Out-Law News | 24 Oct 2017 | 10:17 am | 2 min. read
The penalties would apply to enablers of defeated tax avoidance and, where liability is established, be "equal to the amount of consideration either received or receivable by them for enabling those arrangements", HMRC said.
HMRC's draft guidance on penalties for enablers of defeated tax avoidance (61-page / 877KB PDF) is designed to complement provisions contained in the second Finance Bill 2017, which is currently making its way through parliament. The proposals set out how those provisions interact with the existing General Anti-Abuse Rule (GAAR).
HMRC said: "An enabler is any person who is responsible, to any extent, for the design, marketing or otherwise facilitating another person to enter into abusive tax arrangements. When such arrangements are defeated in court or at the tribunal, or are otherwise counteracted, each person who enabled those arrangements may be liable to a penalty."
According to the proposed new guidance, tax avoidance measures can be said to be defeated in a variety of circumstances, including where the prospective advantages are counteracted by steps taken by the taxpayer themselves. In other cases, HMRC might make assessments, or apply counteractions, to negate the prospective improvements in a company's tax position which could expose enablers of those defeated tax avoidance schemes to liability.
"In its efforts to tackle tax avoidance, HMRC has increasingly turned its sights on the advisers that created or promoted arrangements, and these measures show its clear intent in this area," tax expert Paul Noble of Pinsent Masons, the law firm behind Out-Law.com, said. "Their thinking is that by turning off the supply of schemes, taxpayers will not be tempted to become involved anymore."
The draft guidance was published as the Tax Faculty of the Institute of Chartered Accountants in England and Wales (ICAEW) warned against a planned crackdown on the beneficiaries of employment benefit trusts (EBTs) and other disguised remuneration (DR) schemes.
An EBT is a legal structure which is usually set up by an employer for the benefit of its employees and directors or their family members. EBTs can be used by companies for many purposes, including to support their employee share plans and executive long-term incentives. However, they were also historically used by many businesses, particularly hedge funds and banks that used them to manage tax payments on bonuses, before many of the tax advantages of the structure were removed by new rules on disguised remuneration in the 2011 Finance Act.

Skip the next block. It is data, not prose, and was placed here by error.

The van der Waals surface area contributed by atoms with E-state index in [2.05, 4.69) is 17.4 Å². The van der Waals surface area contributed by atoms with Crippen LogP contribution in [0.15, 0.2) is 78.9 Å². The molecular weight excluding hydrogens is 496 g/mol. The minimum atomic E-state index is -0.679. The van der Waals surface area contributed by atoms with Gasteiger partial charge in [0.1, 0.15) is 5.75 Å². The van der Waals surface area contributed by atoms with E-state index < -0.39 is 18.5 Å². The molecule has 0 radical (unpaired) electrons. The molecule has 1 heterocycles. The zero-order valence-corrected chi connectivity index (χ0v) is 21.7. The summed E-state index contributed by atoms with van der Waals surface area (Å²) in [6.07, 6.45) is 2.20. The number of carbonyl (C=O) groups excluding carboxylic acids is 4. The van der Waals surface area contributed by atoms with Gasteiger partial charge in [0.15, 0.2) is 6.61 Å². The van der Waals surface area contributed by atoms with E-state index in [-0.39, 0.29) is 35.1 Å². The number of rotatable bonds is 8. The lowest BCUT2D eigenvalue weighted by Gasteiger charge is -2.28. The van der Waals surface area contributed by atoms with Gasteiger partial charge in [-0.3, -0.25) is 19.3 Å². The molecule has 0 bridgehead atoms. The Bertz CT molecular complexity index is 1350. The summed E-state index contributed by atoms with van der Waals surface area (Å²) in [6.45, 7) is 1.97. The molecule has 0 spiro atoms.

HMRC has been targeting the abusive use of these structures for a number of years, as it is its view that they artificially lower income tax and national insurance contributions that would otherwise be paid on employee remuneration.
The ICAEW said, however, that it was against proposed new legislation which would apply new charges on outstanding loans from DR schemes.
"The exchequer need to recover tax lost needs to be balanced with legitimate expectations, and introducing a charge on transactions entered into up to 20 years ago which potentially could result in taxpayers becoming insolvent … may not only leave the government vulnerable to challenge under human rights law but actually reduce the tax yield," it said.
The ICAEW said that workers such as nurses, teachers, IT workers and cleaners are among those who were potentially misled into participating in a DR scheme.
"Some people using DR schemes knew exactly what they were doing and were deliberately avoiding tax: they deserve little or no sympathy," the ICAEW said. "In fact HMRC should have acted far sooner against these schemes. However, not all taxpayers are in this position. Unfortunately, many others were misled about the arrangements and would not have appreciated what they were doing: in their case, while their position needs to be regularised and tax paid, we think that they should not be so heavily penalised."
The ICAEW raised its concerns in a submission to the House of Commons Public Bill Committee.